August 26, 2010
Benitez: Returning to England
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The days when a group of be-joweled old men in suits would pull balls from a couple of silk bags are gone. Nowadays, we have the Champions League Group Stage draw, an event that clearly fancies itself as a cross between a Euromillions Lottery draw and a stagey awards ceremony. Pedro Pinto and the delectable Melanie Winiger presided over nearly an hour of razzmattazz and the type of viewing discomfort usually brought on when English is spoken as a second language.
Fans of Tottenham Hotspur, still celebrating after ending nearly 50 years in the wilderness, deserve sympathy for the edge of tension supplied by the unnecessary long-windedness of the process. Their reintroduction to the elite affords them home fixtures and away matches with Inter Milan, Werder Bremen and FC Twente, a group that offers both cause for optimism and some element of fear too.
For the other three Premier League clubs, Chelsea, Manchester United and Arsenal, their decade or more of constant presence in this competition allows them to feel detached at whomever is drawn to face them. These days, the repetitive nature of the bloated Champions League means the elite is acquainted with itself to such an extent that short of Cristiano Ronaldo returning to Manchester United with Real Madrid, the blockbusters will have to wait until the knock-out stages.
Chelsea face a visit to Marseille, the long journey to Spartak Moscow and Slovakian debutants MSK Zilina while Arsenal meet old foes Shakhtar Donetsk but new opposition in Braga and Partizan Belgrade. The Londoners' Eastern trips may offer some cause for concern.
Of the continent's major names, Ajax Amsterdam's coupling with AC Milan and Real Madrid may yet hark back to memories of the old European Cup and the Dutch may feel they have a chance against ailing Milan, though even this did not quite have the pull of some of this trio's battles of the 1990s.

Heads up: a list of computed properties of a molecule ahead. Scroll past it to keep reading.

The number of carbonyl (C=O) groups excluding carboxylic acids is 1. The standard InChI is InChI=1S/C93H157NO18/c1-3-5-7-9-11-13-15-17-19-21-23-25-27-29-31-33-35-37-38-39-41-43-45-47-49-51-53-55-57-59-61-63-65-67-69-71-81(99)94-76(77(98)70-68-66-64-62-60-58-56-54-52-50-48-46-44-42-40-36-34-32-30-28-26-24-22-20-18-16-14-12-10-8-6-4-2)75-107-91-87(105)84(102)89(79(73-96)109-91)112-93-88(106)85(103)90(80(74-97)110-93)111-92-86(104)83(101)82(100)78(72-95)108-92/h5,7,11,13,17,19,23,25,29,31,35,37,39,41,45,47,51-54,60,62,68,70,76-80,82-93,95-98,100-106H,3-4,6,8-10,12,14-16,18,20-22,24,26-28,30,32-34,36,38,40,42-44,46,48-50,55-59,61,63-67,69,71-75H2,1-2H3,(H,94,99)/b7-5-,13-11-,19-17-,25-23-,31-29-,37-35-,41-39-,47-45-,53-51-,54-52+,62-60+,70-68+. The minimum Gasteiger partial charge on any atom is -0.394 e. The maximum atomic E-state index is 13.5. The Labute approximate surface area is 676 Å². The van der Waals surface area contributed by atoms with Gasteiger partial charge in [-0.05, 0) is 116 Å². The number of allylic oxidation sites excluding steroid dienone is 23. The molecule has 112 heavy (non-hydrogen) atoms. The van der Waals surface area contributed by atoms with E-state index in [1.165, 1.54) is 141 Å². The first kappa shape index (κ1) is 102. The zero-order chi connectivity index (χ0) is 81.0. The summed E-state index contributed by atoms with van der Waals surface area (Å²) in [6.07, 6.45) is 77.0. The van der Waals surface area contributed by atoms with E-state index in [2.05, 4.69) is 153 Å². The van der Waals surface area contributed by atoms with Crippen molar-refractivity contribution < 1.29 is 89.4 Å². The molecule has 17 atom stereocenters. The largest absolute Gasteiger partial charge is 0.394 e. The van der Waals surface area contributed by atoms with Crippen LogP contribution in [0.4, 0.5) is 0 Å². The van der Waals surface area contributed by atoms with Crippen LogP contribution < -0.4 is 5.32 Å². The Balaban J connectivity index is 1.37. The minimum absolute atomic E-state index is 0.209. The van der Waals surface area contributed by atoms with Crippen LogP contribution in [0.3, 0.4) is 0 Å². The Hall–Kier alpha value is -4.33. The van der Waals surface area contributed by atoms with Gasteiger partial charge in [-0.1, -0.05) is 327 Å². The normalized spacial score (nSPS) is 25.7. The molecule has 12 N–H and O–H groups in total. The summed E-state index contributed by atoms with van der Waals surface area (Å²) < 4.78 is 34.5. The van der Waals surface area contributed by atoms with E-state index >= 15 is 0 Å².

Even the return of Rangers to Manchester, the scene of their ill-tempered visit to the UEFA Cup final of 2008, is case of having been there and done that. Rangers were swiftly dealt with by United in the winter of 2003, an evening that saw the Glaswegians despatched over the border with chants of "Champions League, yer 'avin a laugh". The more intrepid United fan meanwhile may cherish a visit to the previously uncharted territory of Bursaspor.
Among the drawing of lots by a raft of stars including Gianfranco Zola and cheeky crisp salesman Gary Lineker, came a series of awards for the competition's best players of the 2009-10 season. Needless to say, the best goalkeeper, defender, midfielder and forward were all drawn from Inter Milan and Julio Cesar, Maicon, Wesley Sneijder and Diego Milito were all deserved winners in their class, whatever the arbitrary process from which they were selected.
Nowadays, Inter are managed by a cove familiar to Spurs in Rafael Benitez, a man who has the unenviable task of emulating Jose Mourinho's unprecedented Treble of last season. Benitez meanwhile may not be too happy to be reintroduced to a country where his relations with the press ended in a cold war.
Barcelona, as expected favourites, have again drawn a favourable group despite losing last season to Rubin Kazan while Bayern Munich, notwithstanding facing AS Roma, will expect to progress at the expense of Swiss club Basel and Romania's CFR Cluj.
Routine stuff for them perhaps but for Spurs, the journey into a competition that can both make and break a club begins with a visit to Bremen.
August 17, 2010
Spurs suffered at the back.
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"I have thought about the Astroturf and it could just kill Ledley completely, it could ruin his knee," said Tottenham manager Harry Redknapp before their crucial Champions League qualifier against Young Boys. After 28 minutes, and three goals, Redknapp may have been forgiven for wanting to kill his entire defence in the absence of their talismanic captain.
Ponderous, slow and non-responsive before the introduction of Tom Huddlestone for the abysmal Benoit Assou-Ekotto, Spurs looked overawed by the occasion. The plastic pitch would not have helped, as such a surface does take some time to get used to, but a lack of concentration at the back - especially between the two centre-halves - seemed to put the game beyond them before it had really even started.